2. Chapter III, section 22, page 144 of “Representation theory of finite groups and associative algebras” by C. Curtis and I. Reiner.
  3. Pete Clark’s commutative algebra notes, Chapter 20.6. Finitely generated modules over a Dedekind domain, page 290.
  4. The first chapter of Henri Cohen’s “Advanced Topics in Computational Number Theory” gives an interesting proof of the projectivity: {I\oplus I^{-1} \simeq A\oplus II^{-1} = A\oplus A}, so {I} is a direct summand of a free module, hence projective.
  5. This was the approach given in 18.785 (MIT Fall 2014, taught by Prof. Bjorn Poonen) Problem Set 4.

Remark 4 It seems difficult to apply the generators and relations approach (from Exercise 2) to the Dedekind domain problem. For instance, it doesn’t seem easy to describe an analogous Smith normal form—in the final decomposition into {A/\wp^e} (torsion) and {I\subset K} (torsion-free fractional ideals), the fractional ideals are not principal (though they are generated by at most {2} elements). That said, since {I_1\oplus\cdots\oplus I_n \simeq A^{n-1}\oplus I_1\cdots I_n}, all but one component can be taken principal (in general), so maybe there’s some hope. Also maybe “Hermite and Smith normal form algorithms over Dedekind domains” by Henri Cohen is relevant.

4. Alternative pure submodule approach

4.1. Pure submodule criterion, in the spirit of generators and relations

Let {R} be a ring, {N\subseteq M} a submodule. The usefulness of the following definition will soon become clear. Overall the idea is to refine the “right splitting approach” from Exercises 3 and 4 in the direction of the algorithmic generators-and-relations ideas of Exercise 2, rather than the projective module direction from Exercise 6.

Definition 1 We define a submodule {N} (of a fixed {R}-module {M}) to be pure if the following condition holds: if we choose finitely many {z_1,\ldots,z_r\in N}, and we can write the {z_i} as {R}-linear combinations {z_i = \sum_{j=1}^{\ell} x_{ij} m_j} of some {m_1,\ldots,m_\ell\in M}, then the {z_i} can in fact be written as corresponding {R}-linear combinations with the {m_j} taken inside {N}. In other words, we can find {n_1,\ldots,n_\ell\in N} such that {z_i = \sum_{j=1}^{\ell} x_{ij} n_j} for all {i}.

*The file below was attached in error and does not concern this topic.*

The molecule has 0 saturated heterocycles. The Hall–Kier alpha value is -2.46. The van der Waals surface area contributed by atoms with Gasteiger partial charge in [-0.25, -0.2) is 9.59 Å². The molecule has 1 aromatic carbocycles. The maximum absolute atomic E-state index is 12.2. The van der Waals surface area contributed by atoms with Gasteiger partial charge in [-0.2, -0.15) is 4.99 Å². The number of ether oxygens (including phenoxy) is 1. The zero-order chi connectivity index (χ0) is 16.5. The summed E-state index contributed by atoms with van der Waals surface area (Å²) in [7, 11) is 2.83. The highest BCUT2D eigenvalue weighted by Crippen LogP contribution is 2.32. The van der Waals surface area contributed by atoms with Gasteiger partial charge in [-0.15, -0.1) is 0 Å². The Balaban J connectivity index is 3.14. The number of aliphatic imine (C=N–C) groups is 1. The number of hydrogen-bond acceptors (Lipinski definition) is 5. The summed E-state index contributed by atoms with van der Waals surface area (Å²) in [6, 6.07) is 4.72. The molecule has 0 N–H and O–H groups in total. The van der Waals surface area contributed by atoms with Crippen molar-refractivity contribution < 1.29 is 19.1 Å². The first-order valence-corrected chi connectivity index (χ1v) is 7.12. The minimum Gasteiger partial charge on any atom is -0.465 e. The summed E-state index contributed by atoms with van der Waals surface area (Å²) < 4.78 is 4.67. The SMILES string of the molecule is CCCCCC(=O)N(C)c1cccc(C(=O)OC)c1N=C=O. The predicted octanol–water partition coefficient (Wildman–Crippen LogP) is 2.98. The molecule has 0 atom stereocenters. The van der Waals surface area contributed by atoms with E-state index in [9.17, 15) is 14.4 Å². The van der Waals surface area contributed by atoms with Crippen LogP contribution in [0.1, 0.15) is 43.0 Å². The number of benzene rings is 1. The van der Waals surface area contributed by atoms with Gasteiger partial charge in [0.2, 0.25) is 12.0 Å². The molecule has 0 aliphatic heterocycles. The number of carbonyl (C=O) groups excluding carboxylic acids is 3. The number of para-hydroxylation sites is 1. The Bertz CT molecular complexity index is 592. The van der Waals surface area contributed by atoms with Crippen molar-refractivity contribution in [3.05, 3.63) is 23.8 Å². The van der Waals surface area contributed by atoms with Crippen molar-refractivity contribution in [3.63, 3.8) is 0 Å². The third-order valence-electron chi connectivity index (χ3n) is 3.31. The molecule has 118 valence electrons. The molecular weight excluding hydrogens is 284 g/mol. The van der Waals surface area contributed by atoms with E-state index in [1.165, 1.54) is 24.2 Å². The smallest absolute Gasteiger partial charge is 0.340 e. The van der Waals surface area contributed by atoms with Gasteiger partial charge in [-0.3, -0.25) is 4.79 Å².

Of course, we can rephrase this condition concisely in terms of matrices: for {Z\in N^{r\times 1}} and {X\in R^{r\times \ell}}, we have {Z \in X \cdot M^{\ell\times 1}} if and only if {Z \in X \cdot N^{\ell\times 1}}.

Example 1 If {N} is a direct summand of {M}, i.e. {M = N\oplus P} for some {P\subseteq M} (internal direct sum), then the projection {\pi:M\twoheadrightarrow N} allows us to simply take {n_i = \pi(m_i)} for all {i} in any such scenario. So {N} is a pure submodule of {M}.

Observation 5 (Equivalent definition of purity) {N\subseteq M} is pure if and only if following condition holds: for any finite choice of {m_1,\ldots,m_\ell\in M} and {X\in R^{r\times \ell}} with {X(m_1,\ldots,m_\ell)^T \equiv 0\pmod{N}}, there exist {n_1,\ldots,n_\ell\in N} with {X(m_1 - n_1,\ldots,m_\ell - n_\ell)^T = 0}.

Theorem 2 (Pure submodule criterion (for direct summands), 18.705 (MIT Fall 2014, taught by Prof. Yifeng Liu) Midterm, Problem 3.4) Let {R} be a ring, {N\subseteq M} a submodule. Further suppose {M/N} is finitely presented (e.g. if {R} is noetherian and {M/N} is f.g.).

If {N} is a pure submodule of {M}, then {N} is a direct summand of {M}, i.e. {M = N\oplus P} internally for some submodule {P\subseteq M} (in particular, the direct sum here must be canonical). In other words, when {M/N} is finitely presented, the converse of Example 1 holds.

Proof: Everything will be canonical here, i.e. we’ll prove that the short exact sequence {N\hookrightarrow M\twoheadrightarrow M/N} splits (in the sense of the splitting lemma from Section 2).

Observation 6 If {\overline{m_i} = m_i+N} ({1\le i\le \ell}) generate {M/N}, then a right splitting (induced by) {\iota':M/N\hookrightarrow M} is just a well-defined map sending each {\overline{m_i}} to some lift/pre-image {m_i-n_i \equiv m_i \pmod{N}} (i.e. the {n_i} must lie in {N}).

It’s easy to see that a choice of {n_1,\ldots,n_\ell\in N} works (i.e. the corresponding construction of {\iota'} is consistent) if and only if we have {\sum x_i (m_i-n_i) = 0} whenever {\sum x_i m_i \equiv 0\pmod{N}} (because the latter is equivalent to {\sum x_i\overline{m_i} = \overline{0}\in M/N}). (And if {\iota'} is well-defined, then the corresponding projection {\pi:M\twoheadrightarrow N} satisfies {n_i = \pi(m_i)}.)

This closely resembles the condition for purity given in Observation 5, modulo a final technical point—since {M/N} is finitely presented, the generators {\overline{m_1},\ldots,\overline{m_\ell}} can be chosen such that we only have to worry about finitely many {R}-linear conditions (since in a finite presentation, the set of {R}-linear conditions, viewed via corresponding “coefficient vectors” as a submodule of {R^\ell}, is f.g.). So we’re done.